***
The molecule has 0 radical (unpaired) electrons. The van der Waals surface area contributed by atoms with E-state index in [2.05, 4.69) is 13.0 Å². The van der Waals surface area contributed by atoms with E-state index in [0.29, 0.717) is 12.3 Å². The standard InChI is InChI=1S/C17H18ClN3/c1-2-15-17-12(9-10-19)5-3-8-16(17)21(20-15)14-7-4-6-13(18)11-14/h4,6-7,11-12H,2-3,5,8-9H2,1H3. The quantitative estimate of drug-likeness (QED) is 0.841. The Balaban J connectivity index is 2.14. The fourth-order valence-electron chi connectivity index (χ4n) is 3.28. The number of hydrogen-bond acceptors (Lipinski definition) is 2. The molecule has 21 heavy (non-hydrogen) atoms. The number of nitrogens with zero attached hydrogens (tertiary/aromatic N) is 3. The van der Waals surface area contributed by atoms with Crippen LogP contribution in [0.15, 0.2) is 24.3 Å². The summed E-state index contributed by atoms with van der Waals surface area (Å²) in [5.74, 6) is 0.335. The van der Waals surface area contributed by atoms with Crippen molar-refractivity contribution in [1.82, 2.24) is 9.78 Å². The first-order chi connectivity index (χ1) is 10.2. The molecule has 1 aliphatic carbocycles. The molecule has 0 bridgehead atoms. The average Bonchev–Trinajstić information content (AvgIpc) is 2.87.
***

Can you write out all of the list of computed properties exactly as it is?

The molecule has 0 radical (unpaired) electrons. The van der Waals surface area contributed by atoms with E-state index in [2.05, 4.69) is 13.0 Å². The van der Waals surface area contributed by atoms with E-state index in [0.29, 0.717) is 12.3 Å². The standard InChI is InChI=1S/C17H18ClN3/c1-2-15-17-12(9-10-19)5-3-8-16(17)21(20-15)14-7-4-6-13(18)11-14/h4,6-7,11-12H,2-3,5,8-9H2,1H3. The quantitative estimate of drug-likeness (QED) is 0.841. The Balaban J connectivity index is 2.14. The fourth-order valence-electron chi connectivity index (χ4n) is 3.28. The number of hydrogen-bond acceptors (Lipinski definition) is 2. The molecule has 21 heavy (non-hydrogen) atoms. The number of nitrogens with zero attached hydrogens (tertiary/aromatic N) is 3. The van der Waals surface area contributed by atoms with Crippen LogP contribution in [0.15, 0.2) is 24.3 Å². The summed E-state index contributed by atoms with van der Waals surface area (Å²) in [5.74, 6) is 0.335. The van der Waals surface area contributed by atoms with Crippen molar-refractivity contribution in [1.82, 2.24) is 9.78 Å². The first-order chi connectivity index (χ1) is 10.2. The molecule has 1 aliphatic carbocycles. The molecule has 0 bridgehead atoms. The average Bonchev–Trinajstić information content (AvgIpc) is 2.87.